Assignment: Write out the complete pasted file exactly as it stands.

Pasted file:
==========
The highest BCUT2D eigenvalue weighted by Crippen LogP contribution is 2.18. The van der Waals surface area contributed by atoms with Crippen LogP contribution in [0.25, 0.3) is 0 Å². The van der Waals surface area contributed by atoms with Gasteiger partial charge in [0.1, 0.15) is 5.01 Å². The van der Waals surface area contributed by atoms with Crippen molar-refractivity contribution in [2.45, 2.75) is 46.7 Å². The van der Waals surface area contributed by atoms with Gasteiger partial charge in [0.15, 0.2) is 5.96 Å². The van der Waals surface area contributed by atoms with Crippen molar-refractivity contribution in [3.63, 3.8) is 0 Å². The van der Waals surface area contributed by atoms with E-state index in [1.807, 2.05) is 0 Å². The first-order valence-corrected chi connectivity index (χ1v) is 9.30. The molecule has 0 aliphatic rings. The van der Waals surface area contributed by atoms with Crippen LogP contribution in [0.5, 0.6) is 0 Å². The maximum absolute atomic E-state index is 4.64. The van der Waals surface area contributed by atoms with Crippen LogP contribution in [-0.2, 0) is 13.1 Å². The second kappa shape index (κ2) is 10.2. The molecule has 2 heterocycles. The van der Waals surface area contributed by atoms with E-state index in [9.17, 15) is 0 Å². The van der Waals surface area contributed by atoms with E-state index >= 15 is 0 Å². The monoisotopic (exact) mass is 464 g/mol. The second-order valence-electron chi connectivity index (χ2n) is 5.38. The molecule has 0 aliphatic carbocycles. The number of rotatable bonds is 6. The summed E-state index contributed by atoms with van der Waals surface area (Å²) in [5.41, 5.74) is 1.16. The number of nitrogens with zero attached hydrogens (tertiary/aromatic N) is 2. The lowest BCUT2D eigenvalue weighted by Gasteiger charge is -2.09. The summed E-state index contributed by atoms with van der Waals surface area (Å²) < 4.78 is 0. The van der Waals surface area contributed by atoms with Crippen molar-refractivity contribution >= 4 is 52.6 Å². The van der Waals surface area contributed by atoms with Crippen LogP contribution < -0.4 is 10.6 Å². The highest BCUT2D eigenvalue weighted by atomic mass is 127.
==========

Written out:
The highest BCUT2D eigenvalue weighted by Crippen LogP contribution is 2.18. The van der Waals surface area contributed by atoms with Crippen LogP contribution in [0.25, 0.3) is 0 Å². The van der Waals surface area contributed by atoms with Gasteiger partial charge in [0.1, 0.15) is 5.01 Å². The van der Waals surface area contributed by atoms with Crippen molar-refractivity contribution in [2.45, 2.75) is 46.7 Å². The van der Waals surface area contributed by atoms with Gasteiger partial charge in [0.15, 0.2) is 5.96 Å². The van der Waals surface area contributed by atoms with Crippen molar-refractivity contribution in [3.63, 3.8) is 0 Å². The van der Waals surface area contributed by atoms with E-state index in [1.807, 2.05) is 0 Å². The first-order valence-corrected chi connectivity index (χ1v) is 9.30. The molecule has 0 aliphatic rings. The van der Waals surface area contributed by atoms with Crippen LogP contribution in [0.5, 0.6) is 0 Å². The maximum absolute atomic E-state index is 4.64. The van der Waals surface area contributed by atoms with Crippen LogP contribution in [-0.2, 0) is 13.1 Å². The second kappa shape index (κ2) is 10.2. The molecule has 2 heterocycles. The van der Waals surface area contributed by atoms with E-state index in [9.17, 15) is 0 Å². The van der Waals surface area contributed by atoms with E-state index >= 15 is 0 Å². The monoisotopic (exact) mass is 464 g/mol. The second-order valence-electron chi connectivity index (χ2n) is 5.38. The molecule has 0 aliphatic carbocycles. The number of rotatable bonds is 6. The summed E-state index contributed by atoms with van der Waals surface area (Å²) in [5.41, 5.74) is 1.16. The number of nitrogens with zero attached hydrogens (tertiary/aromatic N) is 2. The lowest BCUT2D eigenvalue weighted by Gasteiger charge is -2.09. The summed E-state index contributed by atoms with van der Waals surface area (Å²) < 4.78 is 0. The van der Waals surface area contributed by atoms with Crippen molar-refractivity contribution >= 4 is 52.6 Å². The van der Waals surface area contributed by atoms with Crippen LogP contribution < -0.4 is 10.6 Å². The highest BCUT2D eigenvalue weighted by atomic mass is 127.